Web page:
As big brands in Kenya’s banking sector scale their operations, Equity Bank has inked a deal with Mwalimu National Sacco troubled subsidiary, Spire Bank.
The transaction will see Equity Bank Kenya take up Kes.1.3 billion worth of deposits in the beleaguered lender as well as a total of Kes.945 million in loans after provisions from roughly 3,700 borrowers.
Equity Group is expected to seal the partial purchase of assets and liabilities of Spire Bank on 30th November. Depositors at the tier III lender will in turn become Equity bank customers at the close of the transaction in two months’ time.
“With the 20,000 teachers who we will be inheriting from Spire Bank, Equity will become home to over 100,000 teachers spread across Kenya accessing our services through our branches, our agent network and digital banking channels,” Equity Group CEO, Dr James Mwangi, said.
Back in 2015, as Mwalimu Sacco sought fresh income streams, the cooperative overstretched itself buying the now-beleaguered Spire Bank for Kes2.4 billion from late businessman Naushad Merali.
Just a few days after the transaction, however, Mr Merali withdrew Kes1.7 billion from the lender, setting off a chain of liquidity issues that have been bedeviling the bank since then and which Equity now expects to smooth out, and hoist Spire Bank back to profitability.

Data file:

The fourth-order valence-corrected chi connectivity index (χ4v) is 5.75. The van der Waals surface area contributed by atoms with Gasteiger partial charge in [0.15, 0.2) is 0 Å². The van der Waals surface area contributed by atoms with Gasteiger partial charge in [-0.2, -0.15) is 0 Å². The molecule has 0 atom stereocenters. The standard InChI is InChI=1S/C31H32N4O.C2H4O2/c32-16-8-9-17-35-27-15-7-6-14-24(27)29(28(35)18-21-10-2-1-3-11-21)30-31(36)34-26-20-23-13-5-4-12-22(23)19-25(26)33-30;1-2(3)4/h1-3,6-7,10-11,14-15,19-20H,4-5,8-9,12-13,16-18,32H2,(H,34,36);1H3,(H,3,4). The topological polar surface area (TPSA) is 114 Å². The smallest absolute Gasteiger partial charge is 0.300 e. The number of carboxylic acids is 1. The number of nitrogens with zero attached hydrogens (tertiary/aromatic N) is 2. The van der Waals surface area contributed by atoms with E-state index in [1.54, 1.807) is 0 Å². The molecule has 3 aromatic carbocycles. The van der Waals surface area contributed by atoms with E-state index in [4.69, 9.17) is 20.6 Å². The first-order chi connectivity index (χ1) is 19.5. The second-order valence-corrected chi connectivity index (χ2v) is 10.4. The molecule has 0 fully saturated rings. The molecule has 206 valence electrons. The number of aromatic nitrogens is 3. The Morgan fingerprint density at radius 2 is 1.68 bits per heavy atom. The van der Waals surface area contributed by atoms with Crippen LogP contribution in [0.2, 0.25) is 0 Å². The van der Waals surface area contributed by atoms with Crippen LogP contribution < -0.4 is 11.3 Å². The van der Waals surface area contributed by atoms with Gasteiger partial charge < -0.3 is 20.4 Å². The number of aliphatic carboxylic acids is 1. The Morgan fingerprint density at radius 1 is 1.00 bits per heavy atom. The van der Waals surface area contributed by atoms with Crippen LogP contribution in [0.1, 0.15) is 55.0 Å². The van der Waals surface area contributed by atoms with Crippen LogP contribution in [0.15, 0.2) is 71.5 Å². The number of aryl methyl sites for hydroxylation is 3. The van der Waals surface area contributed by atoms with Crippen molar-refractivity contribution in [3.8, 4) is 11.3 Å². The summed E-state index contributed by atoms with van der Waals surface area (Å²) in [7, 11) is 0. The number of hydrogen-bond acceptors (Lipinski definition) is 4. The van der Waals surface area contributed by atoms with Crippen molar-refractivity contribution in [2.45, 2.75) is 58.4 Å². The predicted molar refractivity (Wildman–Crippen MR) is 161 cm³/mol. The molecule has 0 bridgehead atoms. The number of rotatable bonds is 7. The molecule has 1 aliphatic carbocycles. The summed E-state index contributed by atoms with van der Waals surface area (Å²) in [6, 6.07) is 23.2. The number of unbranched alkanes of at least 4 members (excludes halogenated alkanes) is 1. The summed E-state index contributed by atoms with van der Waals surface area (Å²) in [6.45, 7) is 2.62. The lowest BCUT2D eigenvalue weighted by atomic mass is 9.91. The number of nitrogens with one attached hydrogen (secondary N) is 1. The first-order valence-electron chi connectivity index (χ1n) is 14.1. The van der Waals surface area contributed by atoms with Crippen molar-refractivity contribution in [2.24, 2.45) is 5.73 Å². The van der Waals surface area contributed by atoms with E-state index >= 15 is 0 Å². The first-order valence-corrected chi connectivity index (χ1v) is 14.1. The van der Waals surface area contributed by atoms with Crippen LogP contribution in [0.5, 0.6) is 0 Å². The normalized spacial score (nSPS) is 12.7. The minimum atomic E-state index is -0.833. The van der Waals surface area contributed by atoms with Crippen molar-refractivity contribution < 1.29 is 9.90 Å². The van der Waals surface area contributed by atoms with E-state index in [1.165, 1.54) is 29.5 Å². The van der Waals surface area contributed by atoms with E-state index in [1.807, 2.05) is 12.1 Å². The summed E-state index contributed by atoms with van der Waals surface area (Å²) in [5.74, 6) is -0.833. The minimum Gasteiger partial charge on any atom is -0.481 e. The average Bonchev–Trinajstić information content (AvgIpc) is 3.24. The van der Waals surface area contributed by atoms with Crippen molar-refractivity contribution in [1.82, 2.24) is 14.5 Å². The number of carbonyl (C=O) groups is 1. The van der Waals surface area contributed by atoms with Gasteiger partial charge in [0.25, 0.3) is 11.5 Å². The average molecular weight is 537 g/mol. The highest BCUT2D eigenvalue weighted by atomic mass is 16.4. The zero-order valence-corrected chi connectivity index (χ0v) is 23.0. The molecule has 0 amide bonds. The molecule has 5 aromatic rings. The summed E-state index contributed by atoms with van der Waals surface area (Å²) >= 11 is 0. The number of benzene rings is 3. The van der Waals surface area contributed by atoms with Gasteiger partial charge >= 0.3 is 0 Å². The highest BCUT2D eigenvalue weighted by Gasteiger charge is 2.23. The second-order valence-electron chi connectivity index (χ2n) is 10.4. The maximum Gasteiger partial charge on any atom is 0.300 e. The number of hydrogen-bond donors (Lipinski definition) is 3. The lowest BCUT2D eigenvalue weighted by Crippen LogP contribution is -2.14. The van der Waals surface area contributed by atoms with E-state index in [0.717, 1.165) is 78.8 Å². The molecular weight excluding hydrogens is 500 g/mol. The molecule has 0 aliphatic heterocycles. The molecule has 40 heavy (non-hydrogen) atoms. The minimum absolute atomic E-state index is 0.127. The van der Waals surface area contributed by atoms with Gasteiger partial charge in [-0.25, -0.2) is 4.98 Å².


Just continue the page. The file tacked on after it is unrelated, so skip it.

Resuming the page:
As a trade-off for discarding a loss-making entity, Mwalimu Sacco has consented to a Kes1.7 billion payment to Equity Bank to cover employee costs, claims, litigations, and other liabilities.
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Thus, in sum, Equity Group will incorporate a firm with around Kes900 million in assets and Kes1.3 billion in liabilities which the top-tier lender will work to shake off down the road.
Equity’s deal with Mwalimu Sacco has the backing of the Central Bank of Kenya (CBK) which refrained from placing Spire Bank under receivership early this year, with CBK Governor Dr Patrick Njoroge terming insolvency an act of last resort with the risk of erasing teachers’ hard-earned savings and deposits.
Appointing a receiver for Spire Bank would have caused a far-reaching impact on Mwalimu Sacco which has incurred billions over the years trying to prop up its cash-strapped subsidiary, including a Kes3.4 billion conversion of teachers’ deposits into equity.
“We take this partnership as our gesture of gratitude and an opportunity to deepen our relationship with the teaching fraternity by ensuring that they continue to enjoy uninterrupted access to banking services. We commit to work with Mwalimu Sacco to achieve their dreams of a Front Office Services Activities (FOSA),” explained Dr Mwangi.
In April this year, cooperatives industry watchdog Sacco Societies Regulatory Authority (Sasra) barred Mwalimu Sacco from injecting a further Kes2 billion into the troubled Spire Bank to preserve the micro lender’s finances and expedite the search for a buyer.